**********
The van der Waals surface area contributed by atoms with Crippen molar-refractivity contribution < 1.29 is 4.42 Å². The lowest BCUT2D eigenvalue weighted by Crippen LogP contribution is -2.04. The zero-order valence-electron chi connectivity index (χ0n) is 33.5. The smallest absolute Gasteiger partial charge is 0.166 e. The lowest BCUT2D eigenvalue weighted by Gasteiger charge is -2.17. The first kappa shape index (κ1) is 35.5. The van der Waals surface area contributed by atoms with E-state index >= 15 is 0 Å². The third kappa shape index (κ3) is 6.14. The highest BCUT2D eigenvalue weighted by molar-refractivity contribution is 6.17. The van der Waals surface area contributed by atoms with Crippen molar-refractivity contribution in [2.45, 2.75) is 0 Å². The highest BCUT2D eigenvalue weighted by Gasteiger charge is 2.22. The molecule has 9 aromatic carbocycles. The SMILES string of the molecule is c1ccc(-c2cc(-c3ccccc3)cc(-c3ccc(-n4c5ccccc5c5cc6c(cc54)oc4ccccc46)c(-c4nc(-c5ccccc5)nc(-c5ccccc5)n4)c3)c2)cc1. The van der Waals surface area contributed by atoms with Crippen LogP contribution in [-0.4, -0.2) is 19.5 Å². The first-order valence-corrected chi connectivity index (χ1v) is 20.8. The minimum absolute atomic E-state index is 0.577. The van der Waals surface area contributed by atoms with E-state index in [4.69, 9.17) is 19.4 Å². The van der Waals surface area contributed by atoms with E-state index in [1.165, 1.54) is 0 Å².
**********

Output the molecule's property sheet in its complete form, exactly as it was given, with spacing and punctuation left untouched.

The van der Waals surface area contributed by atoms with Crippen molar-refractivity contribution < 1.29 is 4.42 Å². The lowest BCUT2D eigenvalue weighted by Crippen LogP contribution is -2.04. The zero-order valence-electron chi connectivity index (χ0n) is 33.5. The smallest absolute Gasteiger partial charge is 0.166 e. The lowest BCUT2D eigenvalue weighted by Gasteiger charge is -2.17. The first kappa shape index (κ1) is 35.5. The van der Waals surface area contributed by atoms with E-state index >= 15 is 0 Å². The third kappa shape index (κ3) is 6.14. The highest BCUT2D eigenvalue weighted by molar-refractivity contribution is 6.17. The van der Waals surface area contributed by atoms with Crippen molar-refractivity contribution in [2.45, 2.75) is 0 Å². The highest BCUT2D eigenvalue weighted by Gasteiger charge is 2.22. The molecule has 9 aromatic carbocycles. The SMILES string of the molecule is c1ccc(-c2cc(-c3ccccc3)cc(-c3ccc(-n4c5ccccc5c5cc6c(cc54)oc4ccccc46)c(-c4nc(-c5ccccc5)nc(-c5ccccc5)n4)c3)c2)cc1. The van der Waals surface area contributed by atoms with Crippen LogP contribution in [-0.4, -0.2) is 19.5 Å². The first-order valence-corrected chi connectivity index (χ1v) is 20.8. The minimum absolute atomic E-state index is 0.577. The van der Waals surface area contributed by atoms with E-state index in [4.69, 9.17) is 19.4 Å². The van der Waals surface area contributed by atoms with E-state index in [1.165, 1.54) is 0 Å².